Golden Springs Principal Betty Merriweather was encouraged by the participation.
“It’s important to me because I feel that the parents are interested,” she said. “They’re very interested in what goes on with their children and with the school.”
It also helps the first day of school go smoothly. So, Anniston High School Principal Sherron Jinadu said the school has been calling students who have not registered to prod them into coming.
“It’s important for securing the data we need,” Jinadu said.
Over the summer, addresses and contact information such as phone numbers may have changed, she said.
Registration was set up in the high school cafeteria. Tables ran the perimeter of the room and seated at each table teachers and volunteers were answering questions, tweaking schedules, handing out school supply lists or helping students and parents purchase school memorabilia from the “dog pound.”
“We’re trying to inspire school pride,” Jinadu said, nodding toward the setup in the corner of the cafeteria where there were T-shirts and supplies emblazoned with the school mascot.
The school opens the store, which they call “the dog pound,” during the school year. But this is the first time it’s been opened during registration. Jinadu is hoping to have every student wearing the school emblem each Friday and at athletic events, she said.
At another table, Marilyn Stansil, Parent Teacher Organization president, was helping register parents for the organization and letting them know how they can volunteer.
“This has worked out real well,” Stansil said. “We’ve picked up a whole lot of membership.”
The high school is expecting about the same amount of students as last year, give or take 20, Jinadu said. In recent years, enrollment at the high school has been between 500 and 600 students.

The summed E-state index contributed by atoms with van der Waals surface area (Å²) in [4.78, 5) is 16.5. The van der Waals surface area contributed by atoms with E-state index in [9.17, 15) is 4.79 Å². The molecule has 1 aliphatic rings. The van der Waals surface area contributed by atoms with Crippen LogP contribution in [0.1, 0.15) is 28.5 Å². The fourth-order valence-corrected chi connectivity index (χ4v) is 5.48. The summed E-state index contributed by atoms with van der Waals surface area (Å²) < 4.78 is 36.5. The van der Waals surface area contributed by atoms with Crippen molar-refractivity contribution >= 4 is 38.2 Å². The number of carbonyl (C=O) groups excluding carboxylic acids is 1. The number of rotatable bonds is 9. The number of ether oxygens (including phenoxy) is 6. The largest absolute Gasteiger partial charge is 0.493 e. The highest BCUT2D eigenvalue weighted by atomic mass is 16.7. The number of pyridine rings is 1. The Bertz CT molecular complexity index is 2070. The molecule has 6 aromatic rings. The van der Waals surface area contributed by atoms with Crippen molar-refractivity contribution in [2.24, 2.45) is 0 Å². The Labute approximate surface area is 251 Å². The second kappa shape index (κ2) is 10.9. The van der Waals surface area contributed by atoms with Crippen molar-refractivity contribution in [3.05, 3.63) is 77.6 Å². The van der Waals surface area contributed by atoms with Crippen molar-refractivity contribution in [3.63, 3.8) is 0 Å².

At Constantine, administrators were expecting about the same number of students as the previous year, but were optimistically hoping for more, said Principal Kimberly Garrick. The problem is the area has seen families move out and housing has fallen into disrepair or been demolished.
“Until we get more housing in the area that this school is located, we’re going to struggle with that,” Garrick said. “Everyone wants, regardless of their economic situation, everyone wants a decent place to live and a safe place to live.”
Golden Springs and Tenth Street elementary schools were expecting an increase in numbers. Merriweather said families are migrating into the area and also some families are taking their students out of private schools and enrolling them in the public school.
“We have more children getting ready for school, and as I observe the community, I just see more people still moving into this area,” Merriweather said.
Both Cobb Elementary and Anniston Middle schools were expecting lower enrollments this school year, but middle school Principal Lynwood Hawkins was optimistic that the school will see at least as many enrollments or hopefully more than last year.
“As far as the actual number, I really don’t know yet,” he said. “We would like to think we would reach 500 students this year. We really would like to have that.”
Last year, the school finished the year with 475 students. The state awards teachers and funding based on school enrollment. So if enrollment drops, the schools lose money, and nobody wants to see that happen, Hawkins said.
As of Friday afternoon, the school had 371 students registered. But there will be students coming in right up to the first day of school and even after to register, Hawkins said.
“It can get pretty congested sometimes when parents come in on the first day or that first week,” Hawkins said with a laugh.
It’s easier on everybody if the students are already registered, he added.
“We want to have everybody in school and in class the very first day, so teachers can begin instruction,” he said.
Star staff writer Laura Camper: 256-235-3545.